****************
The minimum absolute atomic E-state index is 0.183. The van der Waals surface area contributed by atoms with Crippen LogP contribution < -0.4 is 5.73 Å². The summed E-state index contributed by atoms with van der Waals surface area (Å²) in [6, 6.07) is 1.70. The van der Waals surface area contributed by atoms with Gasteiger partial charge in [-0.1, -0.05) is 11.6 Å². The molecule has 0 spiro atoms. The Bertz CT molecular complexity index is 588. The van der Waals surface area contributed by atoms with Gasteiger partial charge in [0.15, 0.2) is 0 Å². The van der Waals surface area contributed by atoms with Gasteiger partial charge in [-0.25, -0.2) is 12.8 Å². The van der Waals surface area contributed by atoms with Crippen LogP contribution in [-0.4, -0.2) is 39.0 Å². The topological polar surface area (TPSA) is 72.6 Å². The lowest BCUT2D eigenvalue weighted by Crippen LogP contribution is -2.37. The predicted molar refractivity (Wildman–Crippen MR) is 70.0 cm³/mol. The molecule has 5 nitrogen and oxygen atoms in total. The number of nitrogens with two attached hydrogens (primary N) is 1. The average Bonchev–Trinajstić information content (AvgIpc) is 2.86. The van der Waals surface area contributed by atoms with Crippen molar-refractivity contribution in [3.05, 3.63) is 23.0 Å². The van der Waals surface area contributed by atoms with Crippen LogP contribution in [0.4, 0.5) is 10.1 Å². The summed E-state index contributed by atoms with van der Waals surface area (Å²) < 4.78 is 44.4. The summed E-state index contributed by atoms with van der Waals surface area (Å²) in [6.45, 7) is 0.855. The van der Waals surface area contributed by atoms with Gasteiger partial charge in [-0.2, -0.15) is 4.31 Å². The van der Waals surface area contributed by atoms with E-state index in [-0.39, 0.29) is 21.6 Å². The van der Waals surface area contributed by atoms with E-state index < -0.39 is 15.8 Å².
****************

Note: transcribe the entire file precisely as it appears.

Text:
The minimum absolute atomic E-state index is 0.183. The van der Waals surface area contributed by atoms with Crippen LogP contribution < -0.4 is 5.73 Å². The summed E-state index contributed by atoms with van der Waals surface area (Å²) in [6, 6.07) is 1.70. The van der Waals surface area contributed by atoms with Gasteiger partial charge in [-0.1, -0.05) is 11.6 Å². The molecule has 0 spiro atoms. The Bertz CT molecular complexity index is 588. The van der Waals surface area contributed by atoms with Gasteiger partial charge in [0.15, 0.2) is 0 Å². The van der Waals surface area contributed by atoms with Gasteiger partial charge in [-0.25, -0.2) is 12.8 Å². The van der Waals surface area contributed by atoms with Crippen LogP contribution in [-0.4, -0.2) is 39.0 Å². The topological polar surface area (TPSA) is 72.6 Å². The lowest BCUT2D eigenvalue weighted by Crippen LogP contribution is -2.37. The predicted molar refractivity (Wildman–Crippen MR) is 70.0 cm³/mol. The molecule has 5 nitrogen and oxygen atoms in total. The number of nitrogens with two attached hydrogens (primary N) is 1. The average Bonchev–Trinajstić information content (AvgIpc) is 2.86. The van der Waals surface area contributed by atoms with Crippen molar-refractivity contribution in [3.05, 3.63) is 23.0 Å². The van der Waals surface area contributed by atoms with Crippen LogP contribution in [0.4, 0.5) is 10.1 Å². The summed E-state index contributed by atoms with van der Waals surface area (Å²) < 4.78 is 44.4. The summed E-state index contributed by atoms with van der Waals surface area (Å²) in [6.45, 7) is 0.855. The van der Waals surface area contributed by atoms with Gasteiger partial charge in [-0.2, -0.15) is 4.31 Å². The van der Waals surface area contributed by atoms with E-state index in [-0.39, 0.29) is 21.6 Å². The van der Waals surface area contributed by atoms with E-state index < -0.39 is 15.8 Å².